A MacBook Air’s journey halfway around the world

Sections: Laptops, MacBook Air, Macintosh/Apple Hardware, Originals

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It’s been entertaining tracking my new MacBook Air’s progress as it made its way halfway around the world via UPS. Its trek began at some unnamed location in China and ended in Nova Scotia, with many stops along the way.


When I ordered the MacBook just before midnight on Black Friday, the projected delivery date was Tuesday, December 10. However, by Friday morning, it had reached the UPS terminal at Dartmouth, Nova Scotia, about 140 miles from the patch of boonies where I live. I figured it was going to beat the estimated TOA, but I didn’t expect UPS to be knocking on the door at 6:32 Friday evening with the box in hand—more than four days sooner than promised.


Pretty cool, and the whole Apple delivery process is really amazing when you think about it. I assume Apple does warehouse some hardware stock in North America to supply Apple Stores and authorized resellers, but maybe their supplies are executed the same way only in bulk quantities. Whatever.

The MacBook Air itself is pretty cool, too! At this writing, I’ve got it unboxed but haven’t yet started it up, or even peeled off the protective clear plastic film.


The packaging, by the way, is really impressive. I haven’t unpacked a new Mac since the iBook I bought way back in 2002. The 17-inch PowerBook and the MacBook that followed were Apple Certified Refurbished units that arrived packed well, but in brown cardboard boxes, not nearly as top-drawer as this new MacBook Air’s packaging, which definitely enhances the unboxing ritual experience.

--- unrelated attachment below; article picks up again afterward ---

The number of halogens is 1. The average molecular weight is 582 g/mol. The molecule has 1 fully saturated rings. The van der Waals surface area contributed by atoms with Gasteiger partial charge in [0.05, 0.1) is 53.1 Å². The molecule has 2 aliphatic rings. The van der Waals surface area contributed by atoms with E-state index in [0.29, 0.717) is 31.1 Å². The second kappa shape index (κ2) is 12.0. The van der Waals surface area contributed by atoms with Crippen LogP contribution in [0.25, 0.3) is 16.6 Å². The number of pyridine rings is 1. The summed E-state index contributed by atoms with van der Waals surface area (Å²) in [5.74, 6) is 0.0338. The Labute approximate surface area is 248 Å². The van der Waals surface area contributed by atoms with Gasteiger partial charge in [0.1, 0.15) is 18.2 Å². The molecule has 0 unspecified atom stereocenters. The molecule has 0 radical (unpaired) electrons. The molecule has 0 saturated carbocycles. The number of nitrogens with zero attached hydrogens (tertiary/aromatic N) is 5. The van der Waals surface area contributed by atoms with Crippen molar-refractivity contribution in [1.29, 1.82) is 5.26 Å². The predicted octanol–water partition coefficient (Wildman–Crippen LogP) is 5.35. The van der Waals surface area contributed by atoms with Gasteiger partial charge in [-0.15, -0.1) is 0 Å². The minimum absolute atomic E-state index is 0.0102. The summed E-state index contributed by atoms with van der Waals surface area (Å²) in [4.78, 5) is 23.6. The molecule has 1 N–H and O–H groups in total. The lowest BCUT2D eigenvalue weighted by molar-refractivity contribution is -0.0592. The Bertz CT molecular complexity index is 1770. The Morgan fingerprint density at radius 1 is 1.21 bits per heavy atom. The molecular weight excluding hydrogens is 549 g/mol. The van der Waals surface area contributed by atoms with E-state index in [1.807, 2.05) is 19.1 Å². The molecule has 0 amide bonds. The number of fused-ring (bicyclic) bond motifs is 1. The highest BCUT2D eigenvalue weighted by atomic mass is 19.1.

I’ll still need to migrate my applications, files, and settings over from my stalwart late 2008 model unibody MacBook before I can do any work on the Air, and I prefer to do that without hurrying. I’m not going to clone the MacBook’s hard disk contents, as my old Carbon ported from PowerPC software will be useless on this new machine, which has OS X 10.9 Mavericks loaded up. Mavericks can’t run 10.6 Snow Leopard, which still gets plenty of uptime on my old MacBook, which dual-boots 10.8 Mountain Lion as well. That cord-cutting is something I’ve been dreading for several years now, as there are still some apps in my production suite for which there are no really satisfactory non-Carbon replacements. That said, I’ve run enough in Mountain Lion (I skipped 10.7 Lion altogether), that I’ve settled on workarounds that are usable, albeit not ideal.

Anyway, I’m going to take my time and enjoy the orientation ride, as well as the speed and that 12-hour battery life.

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